In any emerging industry, there are turning points that bear watching. One of those occurred Tuesday when BrightSource Energy, a California developer of solar power plants, announced the appointment of John E. Bryson as its new chair.
Bryson is a key player in the energy-enviro-regulatory industrial complex, and a member in good standing of the Fortune 500 whose decision to join BrightSource is another signal that Big Solar will be a Big Thing.
A co-founder of the Natural Resources Defense Council in 1970, Bryson went on to become chair and chief executive of Edison International, one of the United States’ largest utilities. He also serves on the boards of Boeing and Disney, as well as the Santa Monica electric car startup Coda Automotive. He is also an advisor to New York private equity and buyout giant Kohlberg Kravis Roberts & Co.
Before going corporate, Bryson was president of the California Public Utilities Commission and California State Water Resources Control Board.
In short, Bryson, 67, is someone who knows his way around the top echelons of the nation’s energy and financial power structure.
Such connections will be key for BrightSource. The company has so far signed contracts to supply more than 2,600 megawatts of electricity to California utilities PG&E and Southern California Edison. It will need to secure many billions of dollars in financing to build more than a dozen large-scale solar power plants to fulfill those deals.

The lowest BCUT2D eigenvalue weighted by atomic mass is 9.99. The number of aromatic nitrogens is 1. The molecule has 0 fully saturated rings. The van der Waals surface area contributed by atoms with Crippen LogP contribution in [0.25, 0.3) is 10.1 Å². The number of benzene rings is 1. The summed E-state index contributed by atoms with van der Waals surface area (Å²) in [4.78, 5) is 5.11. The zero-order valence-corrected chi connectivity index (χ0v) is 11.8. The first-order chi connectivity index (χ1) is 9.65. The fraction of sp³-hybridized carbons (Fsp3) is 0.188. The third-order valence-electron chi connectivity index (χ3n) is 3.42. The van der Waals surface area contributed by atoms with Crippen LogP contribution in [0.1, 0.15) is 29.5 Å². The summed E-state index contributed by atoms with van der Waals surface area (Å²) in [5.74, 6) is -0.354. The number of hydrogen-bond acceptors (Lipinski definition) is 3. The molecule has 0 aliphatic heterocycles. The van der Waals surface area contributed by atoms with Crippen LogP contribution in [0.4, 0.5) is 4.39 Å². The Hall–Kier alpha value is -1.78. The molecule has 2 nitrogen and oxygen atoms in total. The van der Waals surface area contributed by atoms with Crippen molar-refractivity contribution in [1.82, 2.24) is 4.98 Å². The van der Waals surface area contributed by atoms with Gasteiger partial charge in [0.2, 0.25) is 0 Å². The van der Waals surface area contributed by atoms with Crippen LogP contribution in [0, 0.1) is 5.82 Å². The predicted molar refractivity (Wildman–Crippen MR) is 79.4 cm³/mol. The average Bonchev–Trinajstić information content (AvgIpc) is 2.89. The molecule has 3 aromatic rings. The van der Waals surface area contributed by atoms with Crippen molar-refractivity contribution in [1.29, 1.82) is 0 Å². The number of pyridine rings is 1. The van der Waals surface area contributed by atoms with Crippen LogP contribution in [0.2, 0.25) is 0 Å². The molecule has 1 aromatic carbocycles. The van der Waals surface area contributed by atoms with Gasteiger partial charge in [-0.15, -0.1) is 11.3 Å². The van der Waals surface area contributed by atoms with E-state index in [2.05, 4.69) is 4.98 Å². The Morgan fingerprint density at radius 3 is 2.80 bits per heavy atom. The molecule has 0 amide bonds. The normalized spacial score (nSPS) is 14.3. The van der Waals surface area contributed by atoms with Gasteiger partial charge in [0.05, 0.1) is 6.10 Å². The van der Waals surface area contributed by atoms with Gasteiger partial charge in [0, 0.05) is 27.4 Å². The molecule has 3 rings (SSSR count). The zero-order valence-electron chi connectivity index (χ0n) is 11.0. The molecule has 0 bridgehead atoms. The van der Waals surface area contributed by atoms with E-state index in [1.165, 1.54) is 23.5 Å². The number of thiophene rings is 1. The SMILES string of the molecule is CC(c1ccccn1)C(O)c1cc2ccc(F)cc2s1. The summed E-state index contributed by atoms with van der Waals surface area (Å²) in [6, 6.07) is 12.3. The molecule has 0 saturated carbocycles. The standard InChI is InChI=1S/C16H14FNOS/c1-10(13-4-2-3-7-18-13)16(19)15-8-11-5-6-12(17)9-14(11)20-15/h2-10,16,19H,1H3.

The California Energy Commission on Wednesday is expected to license BrightSource’s first solar project, a 370-megawatt power plant to be built in Southern California’s Ivanpah Valley.
Bryson will serve as non-executive chair, meaning he will not have operational control over the company. A BrightSource spokesperson, though, told me Bryson “intends to be a very active board chair.”
BrightSource has shown itself adept at developing strategic relationships. It counts Google, Morgan Stanley, and Chevron as its investors and brought on engineering giant Bechtel as the chief contractor to build its first power plant as well as to take a stake in the project.